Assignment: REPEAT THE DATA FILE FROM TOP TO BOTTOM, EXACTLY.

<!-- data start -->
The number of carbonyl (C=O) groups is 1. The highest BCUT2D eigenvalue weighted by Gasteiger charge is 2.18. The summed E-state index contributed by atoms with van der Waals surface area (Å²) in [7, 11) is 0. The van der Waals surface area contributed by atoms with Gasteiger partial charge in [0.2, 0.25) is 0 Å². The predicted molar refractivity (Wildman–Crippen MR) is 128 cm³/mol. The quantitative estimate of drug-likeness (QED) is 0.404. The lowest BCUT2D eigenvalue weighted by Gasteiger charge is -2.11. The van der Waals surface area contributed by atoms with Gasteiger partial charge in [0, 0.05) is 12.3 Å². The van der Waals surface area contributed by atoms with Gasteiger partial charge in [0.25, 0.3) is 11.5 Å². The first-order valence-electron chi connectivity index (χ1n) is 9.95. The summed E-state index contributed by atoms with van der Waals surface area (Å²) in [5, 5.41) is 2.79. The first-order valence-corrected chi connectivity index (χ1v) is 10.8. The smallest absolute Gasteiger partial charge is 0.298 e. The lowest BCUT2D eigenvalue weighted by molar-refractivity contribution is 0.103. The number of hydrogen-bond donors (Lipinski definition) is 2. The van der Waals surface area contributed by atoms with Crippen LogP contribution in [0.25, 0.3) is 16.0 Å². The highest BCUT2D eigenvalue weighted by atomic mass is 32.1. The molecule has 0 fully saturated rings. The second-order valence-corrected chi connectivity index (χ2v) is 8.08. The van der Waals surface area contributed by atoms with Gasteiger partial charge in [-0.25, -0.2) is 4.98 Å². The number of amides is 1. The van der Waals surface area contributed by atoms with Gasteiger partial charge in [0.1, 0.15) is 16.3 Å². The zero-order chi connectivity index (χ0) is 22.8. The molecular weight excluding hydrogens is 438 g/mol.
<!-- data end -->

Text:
The number of carbonyl (C=O) groups is 1. The highest BCUT2D eigenvalue weighted by Gasteiger charge is 2.18. The summed E-state index contributed by atoms with van der Waals surface area (Å²) in [7, 11) is 0. The van der Waals surface area contributed by atoms with Gasteiger partial charge in [0.2, 0.25) is 0 Å². The predicted molar refractivity (Wildman–Crippen MR) is 128 cm³/mol. The quantitative estimate of drug-likeness (QED) is 0.404. The lowest BCUT2D eigenvalue weighted by Gasteiger charge is -2.11. The van der Waals surface area contributed by atoms with Gasteiger partial charge in [0, 0.05) is 12.3 Å². The van der Waals surface area contributed by atoms with Gasteiger partial charge in [0.25, 0.3) is 11.5 Å². The first-order valence-electron chi connectivity index (χ1n) is 9.95. The summed E-state index contributed by atoms with van der Waals surface area (Å²) in [5, 5.41) is 2.79. The first-order valence-corrected chi connectivity index (χ1v) is 10.8. The smallest absolute Gasteiger partial charge is 0.298 e. The lowest BCUT2D eigenvalue weighted by molar-refractivity contribution is 0.103. The number of hydrogen-bond donors (Lipinski definition) is 2. The van der Waals surface area contributed by atoms with Crippen LogP contribution in [0.25, 0.3) is 16.0 Å². The highest BCUT2D eigenvalue weighted by atomic mass is 32.1. The molecule has 0 fully saturated rings. The second-order valence-corrected chi connectivity index (χ2v) is 8.08. The van der Waals surface area contributed by atoms with Gasteiger partial charge in [-0.25, -0.2) is 4.98 Å². The number of amides is 1. The van der Waals surface area contributed by atoms with Gasteiger partial charge in [0.1, 0.15) is 16.3 Å². The zero-order chi connectivity index (χ0) is 22.8. The molecular weight excluding hydrogens is 438 g/mol.